A woman spent one month in intensive care and almost lost a leg after catching a rare and deadly flesh-eating bug from a rusty nail.
Colleen O’Connor, 38, was helping her friends renovate a dilapidated house when she scratched her left leg on a nail sticking out of a wall.
WARNING: GRAPHIC PHOTOS AHEAD
Four days later, the Niagara Falls, Ontario, woman woke up suffering excruciating pain in her other leg, which she assumed was down to an injury sustained during one of her regular gym or kickboxing sessions.
When the agony didn’t ease, her parents rushed her to the emergency room, where her body went into shock and she lost consciousness.
She woke up 10 days and three surgeries later at Welland County General Hospital, during which time doctors had diagnosed her with necrotizing fasciitis.
The fast-spreading infection, which affects less than 20,000 people in the U.S. per year, is caused by bacteria that create toxins that destroy tissue.
Medics found black mold ‒ believed to be from the rusty nail ‒ in O'Connor’s bloodstream and medics have pinpointed that as the cause of the infection.
After a month in the ICU and almost three in and out of the hospital, from August to October 2017, O'Connor had 97 staples inserted into her leg to close the wound and relearned how to walk.
Since then, she says she has been diagnosed with PTSD, suffered terrifying nightmares stemming from the ordeal and endured terrible pain.
“I cut myself on a rusty nail hanging out of a wall and wiped it on my sleeve a few times," she said, recalling the incident. “It was deep enough, but it was just a scratch from a nail."
“That was on a Friday and I was fine all weekend, but Monday I slept all day," O'Connor said. "Tuesday I woke up in excruciating pain in my right hamstring. It was like cramping."
“I was screaming in pain and crying. My mom said to my dad, ‘Let’s go to the hospital,’" she said. “I figured I was going to have a shot to help the pain or something. I don’t remember anything, but my mom noticed my leg started going purple and they rushed me down and cut it open. They said the infection leaked right out of me."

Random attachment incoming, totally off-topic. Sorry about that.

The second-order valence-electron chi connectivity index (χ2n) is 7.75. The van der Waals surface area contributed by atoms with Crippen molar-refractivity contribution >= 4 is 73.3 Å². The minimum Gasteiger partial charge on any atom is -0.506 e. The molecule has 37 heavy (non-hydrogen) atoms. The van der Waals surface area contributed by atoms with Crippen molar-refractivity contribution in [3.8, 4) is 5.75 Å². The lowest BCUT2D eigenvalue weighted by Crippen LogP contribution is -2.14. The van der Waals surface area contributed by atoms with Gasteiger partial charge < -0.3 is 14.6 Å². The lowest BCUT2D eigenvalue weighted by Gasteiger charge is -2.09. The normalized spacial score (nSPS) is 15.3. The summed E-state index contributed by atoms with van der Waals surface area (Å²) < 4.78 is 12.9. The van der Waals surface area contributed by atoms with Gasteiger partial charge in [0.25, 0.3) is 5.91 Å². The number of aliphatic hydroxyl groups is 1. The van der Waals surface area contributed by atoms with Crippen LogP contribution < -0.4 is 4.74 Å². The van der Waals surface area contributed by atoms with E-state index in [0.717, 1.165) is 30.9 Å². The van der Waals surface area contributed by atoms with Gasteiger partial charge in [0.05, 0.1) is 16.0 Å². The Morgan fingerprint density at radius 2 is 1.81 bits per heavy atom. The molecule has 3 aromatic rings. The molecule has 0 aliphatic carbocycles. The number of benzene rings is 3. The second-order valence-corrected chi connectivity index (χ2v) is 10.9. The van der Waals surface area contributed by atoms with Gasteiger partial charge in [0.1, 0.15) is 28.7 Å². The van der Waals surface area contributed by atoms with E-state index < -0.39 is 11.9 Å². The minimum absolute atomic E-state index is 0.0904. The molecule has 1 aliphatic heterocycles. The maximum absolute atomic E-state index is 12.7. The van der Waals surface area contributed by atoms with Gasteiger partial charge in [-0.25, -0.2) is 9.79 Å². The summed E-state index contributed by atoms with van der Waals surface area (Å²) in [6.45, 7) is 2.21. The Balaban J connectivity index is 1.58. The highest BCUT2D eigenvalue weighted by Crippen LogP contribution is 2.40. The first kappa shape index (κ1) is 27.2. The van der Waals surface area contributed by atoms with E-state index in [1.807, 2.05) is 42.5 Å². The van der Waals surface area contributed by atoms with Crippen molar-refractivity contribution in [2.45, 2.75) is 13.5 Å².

“They told my family and friends I was going to die that night," she said. “Everything was shutting down. I was jaundiced and my body was refusing the medication. When I pulled through, the doctor told them, ‘She is going to lose her feet and hands,’ because my circulation was so bad."
“They went in three times to scrape out the infection and they had me on six different pumps with antibiotics,” O'Connor said.
Fortunately, the infection was caught quickly enough that it did not reach her fascia, the fibrous tissue enclosing the muscle.
If it had continued to spread, she may have lost her leg — or her life.
Instead, O'Connor, who worked in fitness before the health scare, spent a month with a wound vac covering her leg before having 97 staples inserted to close the gash.
The scar on her leg, which runs from the top of her thigh to the front of her shin, is a constant reminder of what she has been through.
O'Connor, who lost 45 pounds while in hospital, said it was “pretty cool” when she saw the damage the bug had done for the first time, but added the entire ordeal was “terrifying.”
“It’s not something you ever think is going to happen to you," O'Connor, who has had the help of boyfriend Anton Killy, said. “It was terrifying. I have PTSD from it and I’m seeking counseling. It gives me nightmares."
“Some nights I’m scared to go to sleep because I dream about what happened and the outcome is always worse, gorier," she said. “It has had a huge impact on my life and my mental health."
“I feel very lucky to be alive. I’m still here and I’ve still got my leg. I could have woken up without one," she said. “I just want other people to be cautious. You never know what is out there. It just finds its way in and spreads so quickly.”